It’s always satisfying to see your cities grow and evolve.

This is the approach that most strategy games take, where your entire goal is to build your own army or settlement from resources that you collect. One of the best examples of a game in this category is the Civilization series, where you literally start off in an untamed wilderness and must build and progress your own society through the different periods of history. While you can choose to wage war against rival civilizations in order to win the game, you can also win via negotiation, science, art and other less chaotic methods, which places the Civilization games firmly on the order end of the spectrum. You even build your society’s values, transitioning from a chaotic tribe intent only on survival to a culture with a very focused and specific set of principles. Even further in the order category are titles like SimCity, the Tycoon games, and the strangely popular Euro Truck Simulator, where the entire goal of the game is to manage something in an orderly fashion, whether that be a city, an amusement park, a zoo, or any of the other kinds of businesses the Tycoon games feature. While these kinds of games certainly have a dedicated following, there aren’t nearly as many titles that focus on creating order. There are probably a number of reasons for this but perhaps the main one is simply that causing chaos is just more fun. Even in SimCity, causing natural disasters and watching buildings topple is very enjoyable, despite the fact that it’s supposed to be an event the player wants to avoid. Despite this, these kinds of games can provide a welcome change of pace and we may see some intresting twists on gameplay dealing with bringing order to chaos in years to come.

Surviving in a Chaotic World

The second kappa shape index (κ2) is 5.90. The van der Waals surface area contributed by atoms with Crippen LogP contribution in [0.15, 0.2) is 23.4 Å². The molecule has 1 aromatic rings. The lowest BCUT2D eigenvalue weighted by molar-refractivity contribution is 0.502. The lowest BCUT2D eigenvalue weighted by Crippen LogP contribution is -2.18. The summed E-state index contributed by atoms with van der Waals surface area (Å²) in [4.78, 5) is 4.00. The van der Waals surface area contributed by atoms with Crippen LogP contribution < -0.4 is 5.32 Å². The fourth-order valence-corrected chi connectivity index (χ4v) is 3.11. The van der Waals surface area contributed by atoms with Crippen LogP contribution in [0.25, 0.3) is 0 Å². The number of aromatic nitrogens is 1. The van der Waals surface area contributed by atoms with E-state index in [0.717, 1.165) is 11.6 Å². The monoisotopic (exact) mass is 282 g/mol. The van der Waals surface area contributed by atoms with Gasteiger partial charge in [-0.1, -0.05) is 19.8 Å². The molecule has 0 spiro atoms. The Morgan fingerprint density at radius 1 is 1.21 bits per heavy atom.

Remnants of a normal life.

Remnants of a normal life.

Games that fit into this category don’t quite belong on the order to chaos spectrum like the games mentioned above do. Instead, the locations these games take place in are designed to be chaotic and the goal is to push through and survive in a harsh environment. Many survival horror games like Silent Hill 2 and the recent indie hit Lone Survivor fit into this category. While combat is technically an option in these games, the ability to inflict chaos back against your enemies is intentionally limited to make you feel all the more helpless. In Lone Survivor’s case, the game actually rewards you for not killing enemies, despite the fact they won’t hesitate to do you in. The game also encourages you to preserve what you can of your normal, more routine life, like eating regularly (and well), limiting your intake of pills, and even adopting a cat. The emphasis here is truly on surviving while surrounded by utter chaos and even making the most out of such a situation, instead of destroying or instituting order. You win by keeping yourself under control, not the world.

Not a typical day at Black Mesa.

Not a typical day at Black Mesa.

Of course, like how Vice City is a partial overlap between the above two categories, there are games in this category that overlap with one of the others too. The original Half-Life takes place, for the most part, in an incredibly hostile environment where Gordon Freeman cannot fight all of his foes directly (like that obnoxious tentacle monster). The game beginning like just another day working at Black Mesa even enhances the chaos that you feel after everything goes to hell. However, your ability to fight back against the Xen aliens and the resilient commandos (who are trying to cover-up the whole affair) is substantial enough to set it apart the survival horror titles listed above, as Gordon Freeman ends up causing a fair amount of chaos himself during the course of his adventure. The protagonist’s world is being destroyed, but he can’t rebuild– only fight back.